There is a verdict. But did Oscar Pistorius get a fair trial? Tonight at 10 ET/PT, see all of the key testimony again. CNN Spotlight: Oscar Pistorius
Steenkamp's mother says she "can't believe" her daughter's death is considered an accident
Oscar Pistorius' uncle: Family relieved, but there are "no victors " in the verdict
Judge grants Pistorius bail; sentencing starts on October 13
Sentencing will come after more legal argument
A judge found Oscar Pistorius guilty Friday of culpable homicide, the South African term for unintentionally, but unlawfully, killing a person. It’s akin to negligent killing.
A day before the verdict, Judge Thokozile Masipa cleared him of murder in the killing of his girlfriend, Reeva Steenkamp.
His sentencing starts on October 13, the judge said after granting him bail.
There is no minimum sentence for culpable homicide in South African law, so it will be up to the judge to decide.
The verdict also dealt with three other charges, all weapons-related.
Pistorius was found not guilty of two – a car sunroof shooting incident and illegal possession of ammunition found at his house.
The judge found Pistorius guilty of the third: a charge involving a shooting at a restaurant. The maximum penalty for that is five years behind bars. But he could get a lesser sentence, such as a fine or the loss of his gun license.
Shortly after the verdict, his uncle said they were relieved that he was convicted of a lesser charge, but there were “no victors” in the case.
“It won’t bring Reeva back, but our hearts still go out for her family and friends,” Arnold Pistorius said.
Steenkamp’s mother, June, told NBC News that Pistorius got the wrong verdict.
“She died a horrible death, a horrible, painful, terrible death and she suffered, you know? I can’t believe that they believe that it was an accident,” June Steenkamp said.
In the shooting from the car’s sunroof, Masipa said the state failed to prove its case beyond a reasonable doubt. She said she didn’t find the state’s witnesses persuasive, and their versions of events differed.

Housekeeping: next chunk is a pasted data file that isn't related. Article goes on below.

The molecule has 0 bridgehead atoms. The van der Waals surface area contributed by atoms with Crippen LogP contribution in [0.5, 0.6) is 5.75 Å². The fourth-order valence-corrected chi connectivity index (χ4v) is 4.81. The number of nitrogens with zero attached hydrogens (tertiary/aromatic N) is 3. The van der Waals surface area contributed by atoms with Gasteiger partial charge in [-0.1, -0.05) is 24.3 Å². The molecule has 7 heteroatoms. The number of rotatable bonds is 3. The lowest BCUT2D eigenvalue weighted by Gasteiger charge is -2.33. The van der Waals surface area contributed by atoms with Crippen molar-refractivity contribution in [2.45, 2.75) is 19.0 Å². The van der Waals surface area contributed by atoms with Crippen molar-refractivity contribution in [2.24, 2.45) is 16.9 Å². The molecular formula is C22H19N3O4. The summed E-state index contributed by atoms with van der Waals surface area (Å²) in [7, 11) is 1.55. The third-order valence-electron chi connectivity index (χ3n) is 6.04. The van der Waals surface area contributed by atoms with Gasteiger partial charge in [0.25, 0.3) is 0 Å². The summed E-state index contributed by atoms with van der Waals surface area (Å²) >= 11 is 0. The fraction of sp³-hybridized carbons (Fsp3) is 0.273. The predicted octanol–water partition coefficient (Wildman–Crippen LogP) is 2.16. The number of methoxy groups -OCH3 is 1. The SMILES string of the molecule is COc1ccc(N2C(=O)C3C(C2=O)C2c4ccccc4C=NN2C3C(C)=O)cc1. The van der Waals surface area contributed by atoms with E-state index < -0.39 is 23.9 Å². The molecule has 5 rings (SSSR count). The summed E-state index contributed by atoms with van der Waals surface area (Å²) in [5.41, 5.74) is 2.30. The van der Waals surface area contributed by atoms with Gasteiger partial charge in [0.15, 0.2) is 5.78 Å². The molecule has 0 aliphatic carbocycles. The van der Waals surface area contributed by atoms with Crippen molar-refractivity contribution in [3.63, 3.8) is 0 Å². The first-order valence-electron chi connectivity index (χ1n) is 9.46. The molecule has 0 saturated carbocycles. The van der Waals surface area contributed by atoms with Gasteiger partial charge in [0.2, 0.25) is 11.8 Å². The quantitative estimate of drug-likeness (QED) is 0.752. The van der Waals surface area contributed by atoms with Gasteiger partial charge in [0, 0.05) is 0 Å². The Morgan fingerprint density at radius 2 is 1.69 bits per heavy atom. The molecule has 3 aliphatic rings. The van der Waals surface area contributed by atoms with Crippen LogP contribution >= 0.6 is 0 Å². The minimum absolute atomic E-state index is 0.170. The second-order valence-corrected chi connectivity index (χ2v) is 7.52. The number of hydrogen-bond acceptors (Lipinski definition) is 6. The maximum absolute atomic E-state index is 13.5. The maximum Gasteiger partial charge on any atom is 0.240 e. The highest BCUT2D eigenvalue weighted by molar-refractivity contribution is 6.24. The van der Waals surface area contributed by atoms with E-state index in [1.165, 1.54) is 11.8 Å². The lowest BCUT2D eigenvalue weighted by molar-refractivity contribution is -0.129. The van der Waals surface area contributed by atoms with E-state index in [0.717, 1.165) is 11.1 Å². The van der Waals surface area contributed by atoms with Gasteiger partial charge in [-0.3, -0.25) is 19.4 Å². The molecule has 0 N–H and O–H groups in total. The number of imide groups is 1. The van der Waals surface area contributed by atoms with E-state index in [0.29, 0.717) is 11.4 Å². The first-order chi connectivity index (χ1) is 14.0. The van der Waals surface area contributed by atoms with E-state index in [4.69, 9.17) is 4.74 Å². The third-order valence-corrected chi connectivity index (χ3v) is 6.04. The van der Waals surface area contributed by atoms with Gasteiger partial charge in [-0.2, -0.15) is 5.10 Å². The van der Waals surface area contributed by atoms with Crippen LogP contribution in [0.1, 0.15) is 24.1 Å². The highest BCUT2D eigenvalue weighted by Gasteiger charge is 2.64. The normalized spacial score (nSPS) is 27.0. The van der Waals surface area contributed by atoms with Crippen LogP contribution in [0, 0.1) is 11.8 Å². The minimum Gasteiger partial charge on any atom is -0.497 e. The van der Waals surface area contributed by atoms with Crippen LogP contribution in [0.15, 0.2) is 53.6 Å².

In the second charge, Pistorius was found not guilty of having illegal ammunition at his house. Masipa said the state failed to introduce evidence that proved he intended to possess the ammunition. Pistorius had said he was storing it in a safe for his father.
In the restaurant shooting, she said the state had proved its case. Pistorius, she said, was trained in the use of guns and should not have handled one at the restaurant.
Letting the world know
Masipa presided impassively over the high-profile trial for months. She finally let the world know what she was thinking on the first day of the verdict Thursday.
Pistorius did not intend to kill his girlfriend, she said, accepting his defense that he thought he was defending himself from an intruder.
Pistorius, 27, has always admitted firing the bullets that killed his girlfriend Steenkamp, a 29-year-old cover model about to turn reality TV star. He pleaded not guilty to murdering her in his home on Valentine’s Day last year, saying the killing was a tragic mistake.
But in grabbing his gun and heading toward the supposed threat, Pistorius “acted too hastily and used excessive force,” Masipa ruled Thursday.
“His conduct was negligent” and not what a reasonable man would do in the circumstances – not even a disabled one, she said.
Defense arguments that his upbringing “in a crime-riddled environment and in a home where the mother was paranoid and always carried a firearm” might explain his conduct that night, but “it does not excuse the conduct,” Masipa said.
“The accused had reasonable time to reflect, to think and to conduct himself reasonably,” she said.
Not guilty of murder
Masipa on Thursday found Pistorius not guilty of murder, premeditated or otherwise.
She said the prosecution had failed to prove its case that Pistorius and Steenkamp argued on the night of the killing, and that the Olympic track star then shot her in a rage.
Masipa was not persuaded by the testimony of neighbors who said they heard shouting, screaming and shots.
The neighbors’ stories do not match the timings on phone records the night of the killing, she concluded, saying: “Technology is more reliable than human perception and human memory.”
She said she believed media coverage had contaminated testimonies, and that state witnesses were in and out of sleep the night of the killing.
She knocked down other key aspects of the state’s case: the fact that Steenkamp took her phone and locked herself in the bathroom allegedly out of fear for her safety, phone messages between the couple that showed some rocky patches, and stomach contents that might suggest the victim ate later than Pistorius said.
Pistorius wept softly during the reading of the lengthy verdict.
CNN’s Richard Allen Greene reported from Pretoria; Faith Karimi wrote and reported from Atlanta. CNN’s Emily Smith contributed to this report.